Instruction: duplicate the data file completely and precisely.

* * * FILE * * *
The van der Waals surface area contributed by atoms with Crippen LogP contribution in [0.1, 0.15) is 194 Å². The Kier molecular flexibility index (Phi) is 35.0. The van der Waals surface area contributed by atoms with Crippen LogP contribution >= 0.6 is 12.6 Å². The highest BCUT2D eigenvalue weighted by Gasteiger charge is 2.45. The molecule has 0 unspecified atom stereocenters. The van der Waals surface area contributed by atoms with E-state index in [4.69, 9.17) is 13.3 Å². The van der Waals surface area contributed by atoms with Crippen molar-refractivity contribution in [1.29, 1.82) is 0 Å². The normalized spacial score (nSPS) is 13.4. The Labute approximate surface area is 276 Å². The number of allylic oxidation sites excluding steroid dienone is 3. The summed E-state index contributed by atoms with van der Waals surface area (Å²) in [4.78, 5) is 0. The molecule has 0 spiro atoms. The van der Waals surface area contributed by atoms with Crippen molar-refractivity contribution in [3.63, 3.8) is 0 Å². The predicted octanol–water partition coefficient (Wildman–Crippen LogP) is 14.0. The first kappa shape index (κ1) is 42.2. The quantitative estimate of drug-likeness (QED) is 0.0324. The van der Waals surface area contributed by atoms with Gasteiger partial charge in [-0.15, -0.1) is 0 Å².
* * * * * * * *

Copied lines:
The van der Waals surface area contributed by atoms with Crippen LogP contribution in [0.1, 0.15) is 194 Å². The Kier molecular flexibility index (Phi) is 35.0. The van der Waals surface area contributed by atoms with Crippen LogP contribution >= 0.6 is 12.6 Å². The highest BCUT2D eigenvalue weighted by Gasteiger charge is 2.45. The molecule has 0 unspecified atom stereocenters. The van der Waals surface area contributed by atoms with E-state index in [4.69, 9.17) is 13.3 Å². The van der Waals surface area contributed by atoms with Crippen molar-refractivity contribution in [1.29, 1.82) is 0 Å². The normalized spacial score (nSPS) is 13.4. The Labute approximate surface area is 276 Å². The number of allylic oxidation sites excluding steroid dienone is 3. The summed E-state index contributed by atoms with van der Waals surface area (Å²) in [4.78, 5) is 0. The molecule has 0 spiro atoms. The van der Waals surface area contributed by atoms with Crippen molar-refractivity contribution in [3.63, 3.8) is 0 Å². The predicted octanol–water partition coefficient (Wildman–Crippen LogP) is 14.0. The first kappa shape index (κ1) is 42.2. The quantitative estimate of drug-likeness (QED) is 0.0324. The van der Waals surface area contributed by atoms with Gasteiger partial charge in [-0.15, -0.1) is 0 Å².